New restrictions on fishing in the western Aleutians will cost Alaska jobs and exports without clear indication that it will benefit the environment, U.S. Sens. Mark Begich and Lisa Murkowski said today.
Begich and Murkowski responded to the release by the National Oceanic and Atmospheric Administration (NOAA) of the final interim biological opinion on the endangered Steller sea lion which will require closure of massive areas of productive fishing grounds in the western Aleutians that may cut in half the $60 million annual Atka mackerel and Pacific cod fisheries.
"These fisheries provide hundreds of jobs and a valuable export product, things we need as our nation struggles out of the recession," Begich said. "This measure will close fisheries in the western Aleutians, even in waters outside of the sea lions' critical habitat, reducing the catch, laying off fishermen and may force some companies out of business. It's a disaster for the fishing industry and comes even though the latest stock assessment shows a significant increase in the forage species targeted by sea lions."
"I am extremely disappointed that NOAA chose to go this route," Murkowski said. "They rejected most of the recommendations of the North Pacific Fisheries Management Council on mitigation measures. I believe the motion found middle ground between industry and agency proposals and struck a good balance in protecting Steller Sea Lions and minimizing some of the most severe fishing restrictions. I understand the constraints of the Endangered Species Act, but I do not see the benefits of this action."
The restrictions were prompted by evidence of a continuing decline in Steller sea lion populations in the western Aleutians, even while stocks in the eastern Aleutians and Gulf of Alaska are rebounding. NOAA has responsibility for protecting marine mammals like sea lions and, through the North Pacific Fishery Management Council, managing commercial fishing, and the agency recently issued a draft biological opinion stating catches of mackerel and cod in the western Aleutians were causing nutritional stress and decreased reproduction in the sea lion population.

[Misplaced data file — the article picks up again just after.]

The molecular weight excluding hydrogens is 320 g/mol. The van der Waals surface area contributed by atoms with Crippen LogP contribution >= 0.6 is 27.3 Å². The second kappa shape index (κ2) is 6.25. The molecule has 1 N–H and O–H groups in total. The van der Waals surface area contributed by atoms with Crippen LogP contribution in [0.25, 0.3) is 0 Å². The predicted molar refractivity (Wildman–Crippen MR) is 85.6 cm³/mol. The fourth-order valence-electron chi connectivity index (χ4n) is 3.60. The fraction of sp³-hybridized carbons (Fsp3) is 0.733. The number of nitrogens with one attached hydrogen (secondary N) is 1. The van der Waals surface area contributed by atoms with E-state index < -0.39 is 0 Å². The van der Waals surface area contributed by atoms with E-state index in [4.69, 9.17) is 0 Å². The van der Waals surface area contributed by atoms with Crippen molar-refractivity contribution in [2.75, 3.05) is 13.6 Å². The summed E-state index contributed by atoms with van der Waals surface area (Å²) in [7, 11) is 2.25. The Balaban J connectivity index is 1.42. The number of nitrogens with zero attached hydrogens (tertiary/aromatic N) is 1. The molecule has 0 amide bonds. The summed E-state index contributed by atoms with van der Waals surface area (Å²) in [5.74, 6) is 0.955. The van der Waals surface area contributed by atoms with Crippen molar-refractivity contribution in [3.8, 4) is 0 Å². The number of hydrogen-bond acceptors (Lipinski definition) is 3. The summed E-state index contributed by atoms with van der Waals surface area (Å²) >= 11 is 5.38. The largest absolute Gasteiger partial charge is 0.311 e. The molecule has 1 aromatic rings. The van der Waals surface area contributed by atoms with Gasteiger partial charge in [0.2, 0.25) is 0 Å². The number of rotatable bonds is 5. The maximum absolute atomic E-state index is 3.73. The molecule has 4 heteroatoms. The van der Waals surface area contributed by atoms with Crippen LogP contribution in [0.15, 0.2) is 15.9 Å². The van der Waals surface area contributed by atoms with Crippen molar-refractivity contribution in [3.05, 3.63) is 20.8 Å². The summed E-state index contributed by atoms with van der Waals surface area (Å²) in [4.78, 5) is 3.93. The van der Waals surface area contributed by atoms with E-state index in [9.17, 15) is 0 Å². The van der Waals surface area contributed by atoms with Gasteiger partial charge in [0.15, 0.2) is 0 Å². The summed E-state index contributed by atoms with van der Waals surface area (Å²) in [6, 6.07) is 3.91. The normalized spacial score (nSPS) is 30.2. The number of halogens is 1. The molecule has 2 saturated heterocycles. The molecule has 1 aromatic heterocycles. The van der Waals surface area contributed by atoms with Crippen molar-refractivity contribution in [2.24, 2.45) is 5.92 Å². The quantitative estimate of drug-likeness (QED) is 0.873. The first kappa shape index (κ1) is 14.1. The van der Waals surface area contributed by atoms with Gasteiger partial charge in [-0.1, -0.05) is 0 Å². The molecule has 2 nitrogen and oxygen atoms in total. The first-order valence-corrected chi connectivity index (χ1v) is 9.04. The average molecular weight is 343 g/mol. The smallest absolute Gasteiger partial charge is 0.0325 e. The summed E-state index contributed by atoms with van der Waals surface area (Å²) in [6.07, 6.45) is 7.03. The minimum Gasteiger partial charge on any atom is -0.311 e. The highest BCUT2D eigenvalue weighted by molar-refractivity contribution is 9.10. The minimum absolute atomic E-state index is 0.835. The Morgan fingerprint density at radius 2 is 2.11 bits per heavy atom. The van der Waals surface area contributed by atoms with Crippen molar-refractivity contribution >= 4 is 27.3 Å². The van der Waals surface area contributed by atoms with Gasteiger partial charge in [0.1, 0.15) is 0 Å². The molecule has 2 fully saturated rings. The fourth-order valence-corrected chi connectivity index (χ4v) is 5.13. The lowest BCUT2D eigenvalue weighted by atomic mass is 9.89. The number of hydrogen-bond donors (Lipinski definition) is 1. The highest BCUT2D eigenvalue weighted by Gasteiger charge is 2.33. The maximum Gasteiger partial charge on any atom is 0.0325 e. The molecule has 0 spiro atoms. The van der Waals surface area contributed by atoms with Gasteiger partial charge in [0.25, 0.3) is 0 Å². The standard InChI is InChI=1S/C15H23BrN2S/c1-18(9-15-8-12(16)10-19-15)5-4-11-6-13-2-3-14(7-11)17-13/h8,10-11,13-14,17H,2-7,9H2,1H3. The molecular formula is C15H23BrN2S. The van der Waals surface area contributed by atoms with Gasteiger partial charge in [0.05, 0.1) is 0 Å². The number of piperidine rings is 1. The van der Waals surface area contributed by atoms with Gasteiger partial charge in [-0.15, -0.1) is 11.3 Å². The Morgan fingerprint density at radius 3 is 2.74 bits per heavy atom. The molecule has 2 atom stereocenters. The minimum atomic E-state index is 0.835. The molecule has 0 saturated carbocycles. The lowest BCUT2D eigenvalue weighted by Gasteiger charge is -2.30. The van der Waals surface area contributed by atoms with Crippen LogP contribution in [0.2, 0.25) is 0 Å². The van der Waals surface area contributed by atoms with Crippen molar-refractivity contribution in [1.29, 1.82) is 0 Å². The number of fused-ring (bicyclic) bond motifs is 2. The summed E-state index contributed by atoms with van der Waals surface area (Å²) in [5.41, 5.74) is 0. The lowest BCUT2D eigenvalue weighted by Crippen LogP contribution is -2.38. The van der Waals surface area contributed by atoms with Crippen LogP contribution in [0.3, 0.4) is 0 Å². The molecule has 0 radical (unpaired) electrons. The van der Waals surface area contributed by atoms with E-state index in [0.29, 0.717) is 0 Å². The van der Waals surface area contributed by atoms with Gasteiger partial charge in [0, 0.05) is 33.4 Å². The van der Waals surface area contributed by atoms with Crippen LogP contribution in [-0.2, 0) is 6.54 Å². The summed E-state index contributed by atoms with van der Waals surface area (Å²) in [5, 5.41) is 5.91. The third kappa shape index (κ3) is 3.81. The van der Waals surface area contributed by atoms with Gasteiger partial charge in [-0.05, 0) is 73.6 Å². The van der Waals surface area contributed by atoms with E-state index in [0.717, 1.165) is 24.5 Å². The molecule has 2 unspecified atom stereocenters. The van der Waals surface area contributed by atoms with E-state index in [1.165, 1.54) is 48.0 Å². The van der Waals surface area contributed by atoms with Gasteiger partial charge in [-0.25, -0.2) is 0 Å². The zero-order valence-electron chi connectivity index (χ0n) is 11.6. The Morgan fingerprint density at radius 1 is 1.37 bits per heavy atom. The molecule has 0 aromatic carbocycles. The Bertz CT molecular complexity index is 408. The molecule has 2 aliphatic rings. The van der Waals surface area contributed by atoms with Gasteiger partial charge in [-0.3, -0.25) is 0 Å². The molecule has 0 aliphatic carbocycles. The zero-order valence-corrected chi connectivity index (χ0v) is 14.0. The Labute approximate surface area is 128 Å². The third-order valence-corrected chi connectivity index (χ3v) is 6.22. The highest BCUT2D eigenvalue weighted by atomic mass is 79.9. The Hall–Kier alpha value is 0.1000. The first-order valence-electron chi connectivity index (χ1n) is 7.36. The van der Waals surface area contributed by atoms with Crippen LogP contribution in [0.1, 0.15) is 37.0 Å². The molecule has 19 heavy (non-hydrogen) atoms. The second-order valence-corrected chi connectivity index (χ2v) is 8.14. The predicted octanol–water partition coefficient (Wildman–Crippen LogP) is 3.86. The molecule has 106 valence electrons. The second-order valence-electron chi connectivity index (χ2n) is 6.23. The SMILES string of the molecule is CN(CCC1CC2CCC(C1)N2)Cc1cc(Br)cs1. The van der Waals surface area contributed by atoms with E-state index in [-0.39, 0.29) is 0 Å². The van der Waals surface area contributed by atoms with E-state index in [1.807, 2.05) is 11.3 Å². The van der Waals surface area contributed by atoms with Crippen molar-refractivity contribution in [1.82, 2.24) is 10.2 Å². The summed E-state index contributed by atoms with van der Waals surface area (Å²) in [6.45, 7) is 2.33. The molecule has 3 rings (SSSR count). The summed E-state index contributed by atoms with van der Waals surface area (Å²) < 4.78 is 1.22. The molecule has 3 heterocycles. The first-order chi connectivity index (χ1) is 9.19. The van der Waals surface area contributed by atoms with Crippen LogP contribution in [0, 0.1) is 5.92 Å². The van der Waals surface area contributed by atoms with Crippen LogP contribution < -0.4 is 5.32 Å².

In response to the decline, NOAA and the fishery management council both proposed plans to cut back fishing, with NOAA's proposed plan restricting fishing more broadly, including shutting down fishing for the two species in the entire western Aleutians. In his final interim rule, Commerce Secretary Gary Locke largely decided to implement NOAA's proposed approach, instead of the less restrictive suggestions of the fishery management council, although some concessions were made to allow additional fishing opportunities in the central Aleutians.
"I am disappointed the recommendations of the North Pacific Fishery Management Council, which were better supported by the science and more carefully balanced the needs of the fishery and the sea lion populations, were not followed here," Begich said. "I call on NOAA to use existing funding to ensure the science needed to better understand the relationship between sea lions and their prey is done quickly. I would also like to see a programmatic review of the Steller sea lion research program by a high level scientific institution such as the National Research Council to help evaluate the effectiveness of the program, identify data gaps, and refocus research to address specific scientific and management needs."
"Any federal action which causes a $30 million to $50 million annual reduction in revenue and significant loss of jobs must be seriously questioned," Murkowski said. "Given the devastating effect on the fishing industry, it is incumbent upon NOAA to prioritize and fund research to answer the substantial questions about the decline Steller Sea Lion population in the Western Aleutians. I am encouraged, however, that NOAA is supportive of a robust, transparent and independent peer review of its science."
The senators are particularly concerned as NOAA is finalizing a stock assessment of Atka mackerel that shows, despite commercial fishing, the population has increased 150 percent in recent years and may be at historically high levels. Begich and Murkowski believe the numbers undercut the argument that fishermen are taking too many fish and preventing sea lions from feeding successfully. The two noted Alaska has a proud history of careful, sustainable management of its ocean resources and the key to success has been not politicizing the science while respecting the council recommendations.